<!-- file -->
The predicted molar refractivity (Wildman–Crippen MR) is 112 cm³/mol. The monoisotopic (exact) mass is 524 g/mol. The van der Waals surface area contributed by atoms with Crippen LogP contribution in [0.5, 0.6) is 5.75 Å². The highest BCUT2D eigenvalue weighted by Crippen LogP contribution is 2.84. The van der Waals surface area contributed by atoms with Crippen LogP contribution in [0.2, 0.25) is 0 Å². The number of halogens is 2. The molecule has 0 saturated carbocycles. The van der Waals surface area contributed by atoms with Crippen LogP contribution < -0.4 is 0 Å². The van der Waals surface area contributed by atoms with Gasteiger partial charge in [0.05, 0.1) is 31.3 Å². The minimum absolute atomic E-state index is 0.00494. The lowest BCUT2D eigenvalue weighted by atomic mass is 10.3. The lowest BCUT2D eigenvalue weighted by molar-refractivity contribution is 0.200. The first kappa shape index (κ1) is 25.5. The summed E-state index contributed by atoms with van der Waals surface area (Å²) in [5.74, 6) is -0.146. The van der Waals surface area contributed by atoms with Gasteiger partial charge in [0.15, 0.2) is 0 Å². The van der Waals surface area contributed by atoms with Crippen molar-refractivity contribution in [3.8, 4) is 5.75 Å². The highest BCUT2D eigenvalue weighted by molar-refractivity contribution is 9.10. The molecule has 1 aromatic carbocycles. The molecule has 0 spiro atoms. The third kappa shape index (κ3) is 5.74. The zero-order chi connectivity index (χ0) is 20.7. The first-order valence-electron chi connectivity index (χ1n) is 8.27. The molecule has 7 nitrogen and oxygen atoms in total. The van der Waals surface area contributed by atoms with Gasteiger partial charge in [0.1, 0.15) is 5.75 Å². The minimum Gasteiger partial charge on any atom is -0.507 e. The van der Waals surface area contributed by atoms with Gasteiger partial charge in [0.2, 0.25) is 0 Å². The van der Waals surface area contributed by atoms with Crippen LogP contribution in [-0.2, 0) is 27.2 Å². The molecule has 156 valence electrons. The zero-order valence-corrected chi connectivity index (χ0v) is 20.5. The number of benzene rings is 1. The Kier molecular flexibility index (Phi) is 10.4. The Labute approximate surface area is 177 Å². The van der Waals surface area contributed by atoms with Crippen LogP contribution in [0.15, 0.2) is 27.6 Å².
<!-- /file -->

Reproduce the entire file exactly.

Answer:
The predicted molar refractivity (Wildman–Crippen MR) is 112 cm³/mol. The monoisotopic (exact) mass is 524 g/mol. The van der Waals surface area contributed by atoms with Crippen LogP contribution in [0.5, 0.6) is 5.75 Å². The highest BCUT2D eigenvalue weighted by Crippen LogP contribution is 2.84. The van der Waals surface area contributed by atoms with Crippen LogP contribution in [0.2, 0.25) is 0 Å². The number of halogens is 2. The molecule has 0 saturated carbocycles. The van der Waals surface area contributed by atoms with Crippen LogP contribution < -0.4 is 0 Å². The van der Waals surface area contributed by atoms with Gasteiger partial charge in [0.05, 0.1) is 31.3 Å². The minimum absolute atomic E-state index is 0.00494. The lowest BCUT2D eigenvalue weighted by atomic mass is 10.3. The lowest BCUT2D eigenvalue weighted by molar-refractivity contribution is 0.200. The first kappa shape index (κ1) is 25.5. The summed E-state index contributed by atoms with van der Waals surface area (Å²) in [5.74, 6) is -0.146. The van der Waals surface area contributed by atoms with Gasteiger partial charge in [0.15, 0.2) is 0 Å². The van der Waals surface area contributed by atoms with Crippen molar-refractivity contribution in [3.8, 4) is 5.75 Å². The highest BCUT2D eigenvalue weighted by molar-refractivity contribution is 9.10. The molecule has 1 aromatic carbocycles. The molecule has 0 spiro atoms. The third kappa shape index (κ3) is 5.74. The zero-order chi connectivity index (χ0) is 20.7. The first-order valence-electron chi connectivity index (χ1n) is 8.27. The molecule has 7 nitrogen and oxygen atoms in total. The van der Waals surface area contributed by atoms with Gasteiger partial charge in [0.1, 0.15) is 5.75 Å². The minimum Gasteiger partial charge on any atom is -0.507 e. The van der Waals surface area contributed by atoms with Gasteiger partial charge in [0.2, 0.25) is 0 Å². The van der Waals surface area contributed by atoms with Crippen LogP contribution in [-0.2, 0) is 27.2 Å². The molecule has 156 valence electrons. The zero-order valence-corrected chi connectivity index (χ0v) is 20.5. The number of benzene rings is 1. The Kier molecular flexibility index (Phi) is 10.4. The Labute approximate surface area is 177 Å². The van der Waals surface area contributed by atoms with Crippen LogP contribution in [0.15, 0.2) is 27.6 Å².